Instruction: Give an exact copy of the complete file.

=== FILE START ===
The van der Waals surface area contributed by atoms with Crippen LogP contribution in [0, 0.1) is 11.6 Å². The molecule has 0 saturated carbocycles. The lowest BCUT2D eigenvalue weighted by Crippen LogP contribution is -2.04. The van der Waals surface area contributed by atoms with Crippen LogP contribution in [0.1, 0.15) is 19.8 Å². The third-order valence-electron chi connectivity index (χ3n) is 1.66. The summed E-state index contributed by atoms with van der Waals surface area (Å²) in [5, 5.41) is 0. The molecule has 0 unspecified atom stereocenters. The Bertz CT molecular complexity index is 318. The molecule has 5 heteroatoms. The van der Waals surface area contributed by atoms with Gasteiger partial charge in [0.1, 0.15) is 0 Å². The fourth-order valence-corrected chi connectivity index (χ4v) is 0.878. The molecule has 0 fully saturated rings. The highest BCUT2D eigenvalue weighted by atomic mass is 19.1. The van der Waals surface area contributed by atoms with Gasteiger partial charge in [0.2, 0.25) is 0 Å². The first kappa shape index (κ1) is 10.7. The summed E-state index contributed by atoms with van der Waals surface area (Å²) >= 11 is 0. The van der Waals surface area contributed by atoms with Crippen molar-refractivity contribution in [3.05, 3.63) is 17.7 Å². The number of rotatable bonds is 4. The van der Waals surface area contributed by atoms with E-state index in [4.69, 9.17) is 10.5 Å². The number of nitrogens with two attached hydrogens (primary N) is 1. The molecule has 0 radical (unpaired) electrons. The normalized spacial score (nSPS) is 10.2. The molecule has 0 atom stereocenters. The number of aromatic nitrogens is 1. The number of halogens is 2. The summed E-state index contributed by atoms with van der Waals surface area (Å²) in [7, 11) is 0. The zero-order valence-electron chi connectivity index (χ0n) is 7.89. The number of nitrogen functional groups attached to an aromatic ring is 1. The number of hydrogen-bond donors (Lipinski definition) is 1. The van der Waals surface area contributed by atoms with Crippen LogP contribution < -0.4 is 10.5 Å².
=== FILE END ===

The van der Waals surface area contributed by atoms with Crippen LogP contribution in [0, 0.1) is 11.6 Å². The molecule has 0 saturated carbocycles. The lowest BCUT2D eigenvalue weighted by Crippen LogP contribution is -2.04. The van der Waals surface area contributed by atoms with Crippen LogP contribution in [0.1, 0.15) is 19.8 Å². The third-order valence-electron chi connectivity index (χ3n) is 1.66. The summed E-state index contributed by atoms with van der Waals surface area (Å²) in [5, 5.41) is 0. The molecule has 0 unspecified atom stereocenters. The Bertz CT molecular complexity index is 318. The molecule has 5 heteroatoms. The van der Waals surface area contributed by atoms with Gasteiger partial charge in [0.1, 0.15) is 0 Å². The fourth-order valence-corrected chi connectivity index (χ4v) is 0.878. The molecule has 0 fully saturated rings. The highest BCUT2D eigenvalue weighted by atomic mass is 19.1. The van der Waals surface area contributed by atoms with Gasteiger partial charge in [0.2, 0.25) is 0 Å². The first kappa shape index (κ1) is 10.7. The summed E-state index contributed by atoms with van der Waals surface area (Å²) >= 11 is 0. The van der Waals surface area contributed by atoms with Crippen molar-refractivity contribution in [3.05, 3.63) is 17.7 Å². The number of rotatable bonds is 4. The van der Waals surface area contributed by atoms with E-state index in [4.69, 9.17) is 10.5 Å². The number of nitrogens with two attached hydrogens (primary N) is 1. The molecule has 0 radical (unpaired) electrons. The normalized spacial score (nSPS) is 10.2. The molecule has 0 atom stereocenters. The number of aromatic nitrogens is 1. The number of halogens is 2. The summed E-state index contributed by atoms with van der Waals surface area (Å²) in [7, 11) is 0. The zero-order valence-electron chi connectivity index (χ0n) is 7.89. The number of nitrogen functional groups attached to an aromatic ring is 1. The number of hydrogen-bond donors (Lipinski definition) is 1. The van der Waals surface area contributed by atoms with Crippen LogP contribution < -0.4 is 10.5 Å².